First time winners of the European Cup/Champions League
|9||Bayern Munich||1973-74||West Germany|
|18||Red Star Belgrade||1990-91||Yugoslavia|
Real Madrid, who are trailing Barcelona in the league, find they are on their own as flag-bearers for La Liga. In six of the last 10 years, Spain have had three reps, but in two of the last three, only one yellow and red flag has made it through. But Real have the experience and know-how of winning Champions Leagues on a regular basis and it rarely correlates to the annual power struggle in Spain. In fact, who fancies two-legs with Carlo Ancelotti’s seasoned team? Their record against the current quarter-finalists is a win rate of 75% and although they still have ageing virtuosos in their line-up, they manage to pull it off regularly in big games. Look at the way they pulled Liverpool apart and then did enough at the home to sew things up. In order to win the competition, to quote the old adage, Real Madrid have to be beaten at some point. Any takers?
Bayern Munich may fancy it, but they are not the #FCB of Lewandowski and Muller when they were at their peak. They had a very challenging group that included Inter Milan and Barcelona and then faced Paris Saint-Germain. Nobody can say they have had it easy. But they’re not getting it all their own way in the Bundesliga, either. They may have lost only two games, but they find themselves in a genuine title race this season, with Borussia Dortmund just two points behind them after 24 games. The two sides meet on April 1 at the Allianz Arena, 10 days before the Champions League quarters get underway.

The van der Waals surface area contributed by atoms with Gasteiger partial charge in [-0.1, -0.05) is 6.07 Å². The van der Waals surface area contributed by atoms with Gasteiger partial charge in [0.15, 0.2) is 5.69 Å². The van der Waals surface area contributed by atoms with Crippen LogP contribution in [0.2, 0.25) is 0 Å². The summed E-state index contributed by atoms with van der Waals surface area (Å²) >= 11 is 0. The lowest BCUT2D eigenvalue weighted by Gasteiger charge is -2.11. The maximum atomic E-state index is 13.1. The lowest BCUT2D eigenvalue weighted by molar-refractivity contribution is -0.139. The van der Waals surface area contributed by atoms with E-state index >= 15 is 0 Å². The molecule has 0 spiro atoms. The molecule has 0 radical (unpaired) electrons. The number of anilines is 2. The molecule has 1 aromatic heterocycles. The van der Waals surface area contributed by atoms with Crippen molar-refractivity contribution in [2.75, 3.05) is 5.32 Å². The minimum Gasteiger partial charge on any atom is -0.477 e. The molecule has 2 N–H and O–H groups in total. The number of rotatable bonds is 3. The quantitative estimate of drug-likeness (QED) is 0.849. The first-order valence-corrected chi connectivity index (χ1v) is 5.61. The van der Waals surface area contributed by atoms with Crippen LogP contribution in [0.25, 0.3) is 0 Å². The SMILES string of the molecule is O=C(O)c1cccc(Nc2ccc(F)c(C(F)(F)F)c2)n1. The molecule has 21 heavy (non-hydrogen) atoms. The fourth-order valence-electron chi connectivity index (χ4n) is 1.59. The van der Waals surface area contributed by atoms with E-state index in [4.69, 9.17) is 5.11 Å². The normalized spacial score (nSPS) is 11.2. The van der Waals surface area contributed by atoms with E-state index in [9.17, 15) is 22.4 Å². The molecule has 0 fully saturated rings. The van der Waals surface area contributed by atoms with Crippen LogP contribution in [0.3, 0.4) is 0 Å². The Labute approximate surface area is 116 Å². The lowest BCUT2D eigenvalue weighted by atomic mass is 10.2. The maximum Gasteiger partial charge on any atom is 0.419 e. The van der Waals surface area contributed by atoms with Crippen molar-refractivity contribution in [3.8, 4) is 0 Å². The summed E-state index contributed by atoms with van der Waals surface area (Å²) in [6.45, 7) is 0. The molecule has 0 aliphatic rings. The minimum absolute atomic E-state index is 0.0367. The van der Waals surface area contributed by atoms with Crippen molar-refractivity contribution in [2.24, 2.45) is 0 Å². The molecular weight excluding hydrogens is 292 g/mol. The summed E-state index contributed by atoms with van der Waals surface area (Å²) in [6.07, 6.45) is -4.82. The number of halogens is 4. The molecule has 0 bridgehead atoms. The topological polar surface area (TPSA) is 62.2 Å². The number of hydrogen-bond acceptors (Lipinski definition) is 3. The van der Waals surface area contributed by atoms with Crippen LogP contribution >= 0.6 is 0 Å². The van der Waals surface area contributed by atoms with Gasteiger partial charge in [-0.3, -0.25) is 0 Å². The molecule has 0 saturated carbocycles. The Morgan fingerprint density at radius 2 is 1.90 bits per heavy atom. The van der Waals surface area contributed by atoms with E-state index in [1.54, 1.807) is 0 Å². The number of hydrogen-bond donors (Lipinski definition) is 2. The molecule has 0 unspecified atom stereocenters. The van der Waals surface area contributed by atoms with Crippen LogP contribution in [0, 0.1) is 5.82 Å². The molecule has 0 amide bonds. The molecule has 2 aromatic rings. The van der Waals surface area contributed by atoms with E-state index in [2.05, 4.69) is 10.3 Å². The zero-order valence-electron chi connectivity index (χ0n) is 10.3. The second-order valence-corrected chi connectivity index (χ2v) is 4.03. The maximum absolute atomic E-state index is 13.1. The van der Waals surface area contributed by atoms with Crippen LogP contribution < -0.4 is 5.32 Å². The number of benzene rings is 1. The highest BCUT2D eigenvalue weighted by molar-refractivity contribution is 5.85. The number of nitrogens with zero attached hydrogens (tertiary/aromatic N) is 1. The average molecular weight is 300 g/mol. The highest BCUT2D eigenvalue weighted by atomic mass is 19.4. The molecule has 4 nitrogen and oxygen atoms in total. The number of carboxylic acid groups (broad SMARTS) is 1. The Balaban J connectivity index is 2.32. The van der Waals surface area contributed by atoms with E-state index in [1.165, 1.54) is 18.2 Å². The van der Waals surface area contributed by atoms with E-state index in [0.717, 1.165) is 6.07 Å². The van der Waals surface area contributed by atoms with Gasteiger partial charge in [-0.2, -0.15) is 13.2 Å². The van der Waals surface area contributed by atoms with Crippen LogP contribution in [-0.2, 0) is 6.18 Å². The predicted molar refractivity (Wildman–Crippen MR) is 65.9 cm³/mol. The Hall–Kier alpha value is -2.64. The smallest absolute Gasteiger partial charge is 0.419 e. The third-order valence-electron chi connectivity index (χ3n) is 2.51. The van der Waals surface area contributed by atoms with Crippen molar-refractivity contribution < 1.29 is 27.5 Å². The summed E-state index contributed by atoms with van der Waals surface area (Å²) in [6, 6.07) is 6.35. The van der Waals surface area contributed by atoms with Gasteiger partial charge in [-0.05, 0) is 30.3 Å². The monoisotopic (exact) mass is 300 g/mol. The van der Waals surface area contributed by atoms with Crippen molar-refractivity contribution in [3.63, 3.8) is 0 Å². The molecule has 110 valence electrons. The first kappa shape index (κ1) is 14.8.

The outsiders are undoubtedly Benfica, who have had an outstanding year and also came through a hard group that included PSG (Messi, Neymar, Mbappe et al) and the fading force of Juventus. They had to go through two qualifying rounds to get that far, beating Ukraine’s Dynamo Kyiv and Midtjylland of Denmark. They overcome, with some panache, Belgium’s Club Brugge, managed briefly by Scott Parker, in the last 16 (7-1 on aggregate). Benfica have also been excellent at home and have an eight-point lead over Porto in the Primeira Liga. They continue to be canny operators in the transfer market , selling over € 250 million worth of players this season and took advantage of the World Cup halo syndrome by selling Enzo Fernandez for €121 million to Chelsea. They still have two outstanding front men in Joao Mario and Goncalo Ramos, who have netted 44 goals between them. The latter will surely be on someone’s shopping list this summer.
So who will win the Champions League this season? The favourites will surely be Real, Manchester City and Bayern, but not in that order. Then maybe Napoli and Chelsea with anything from AC Milan or Inter being a shock victory. Benfica, for all their excitement and heritage, don’t look to have too much chance. It would be nice, though, wouldn’t it – Napoli v Benfica?.